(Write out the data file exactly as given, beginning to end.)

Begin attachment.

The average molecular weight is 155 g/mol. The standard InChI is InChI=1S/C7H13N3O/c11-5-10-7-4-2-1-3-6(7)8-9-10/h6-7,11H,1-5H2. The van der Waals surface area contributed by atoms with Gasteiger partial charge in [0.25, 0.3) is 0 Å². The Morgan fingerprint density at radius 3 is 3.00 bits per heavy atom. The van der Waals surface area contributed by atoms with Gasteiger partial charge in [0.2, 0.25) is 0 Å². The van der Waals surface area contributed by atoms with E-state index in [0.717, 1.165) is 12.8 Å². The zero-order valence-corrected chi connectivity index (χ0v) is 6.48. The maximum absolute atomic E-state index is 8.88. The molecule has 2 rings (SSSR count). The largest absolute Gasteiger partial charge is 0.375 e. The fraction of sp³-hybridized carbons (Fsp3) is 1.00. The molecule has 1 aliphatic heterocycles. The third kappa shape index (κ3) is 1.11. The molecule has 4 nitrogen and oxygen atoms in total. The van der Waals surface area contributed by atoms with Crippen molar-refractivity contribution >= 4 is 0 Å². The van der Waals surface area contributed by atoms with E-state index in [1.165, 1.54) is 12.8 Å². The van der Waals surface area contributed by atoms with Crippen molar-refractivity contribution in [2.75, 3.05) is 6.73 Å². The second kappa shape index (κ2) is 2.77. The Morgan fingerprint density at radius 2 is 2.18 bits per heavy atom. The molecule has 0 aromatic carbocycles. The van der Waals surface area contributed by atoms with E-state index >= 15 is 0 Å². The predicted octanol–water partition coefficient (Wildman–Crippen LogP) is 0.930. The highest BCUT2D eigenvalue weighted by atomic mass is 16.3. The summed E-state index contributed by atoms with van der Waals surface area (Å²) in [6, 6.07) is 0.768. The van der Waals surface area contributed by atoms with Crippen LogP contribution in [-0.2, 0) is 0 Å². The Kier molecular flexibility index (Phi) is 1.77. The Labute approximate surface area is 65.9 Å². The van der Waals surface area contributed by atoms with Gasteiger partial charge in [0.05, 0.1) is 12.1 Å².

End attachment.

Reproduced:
The average molecular weight is 155 g/mol. The standard InChI is InChI=1S/C7H13N3O/c11-5-10-7-4-2-1-3-6(7)8-9-10/h6-7,11H,1-5H2. The van der Waals surface area contributed by atoms with Gasteiger partial charge in [0.25, 0.3) is 0 Å². The Morgan fingerprint density at radius 3 is 3.00 bits per heavy atom. The van der Waals surface area contributed by atoms with Gasteiger partial charge in [0.2, 0.25) is 0 Å². The van der Waals surface area contributed by atoms with E-state index in [0.717, 1.165) is 12.8 Å². The zero-order valence-corrected chi connectivity index (χ0v) is 6.48. The maximum absolute atomic E-state index is 8.88. The molecule has 2 rings (SSSR count). The largest absolute Gasteiger partial charge is 0.375 e. The fraction of sp³-hybridized carbons (Fsp3) is 1.00. The molecule has 1 aliphatic heterocycles. The third kappa shape index (κ3) is 1.11. The molecule has 4 nitrogen and oxygen atoms in total. The van der Waals surface area contributed by atoms with Crippen molar-refractivity contribution >= 4 is 0 Å². The van der Waals surface area contributed by atoms with E-state index in [1.165, 1.54) is 12.8 Å². The van der Waals surface area contributed by atoms with Crippen molar-refractivity contribution in [2.75, 3.05) is 6.73 Å². The second kappa shape index (κ2) is 2.77. The Morgan fingerprint density at radius 2 is 2.18 bits per heavy atom. The molecule has 0 aromatic carbocycles. The van der Waals surface area contributed by atoms with E-state index >= 15 is 0 Å². The predicted octanol–water partition coefficient (Wildman–Crippen LogP) is 0.930. The highest BCUT2D eigenvalue weighted by atomic mass is 16.3. The summed E-state index contributed by atoms with van der Waals surface area (Å²) in [6, 6.07) is 0.768. The van der Waals surface area contributed by atoms with Crippen LogP contribution in [-0.2, 0) is 0 Å². The Kier molecular flexibility index (Phi) is 1.77. The Labute approximate surface area is 65.9 Å². The van der Waals surface area contributed by atoms with Gasteiger partial charge in [0.05, 0.1) is 12.1 Å².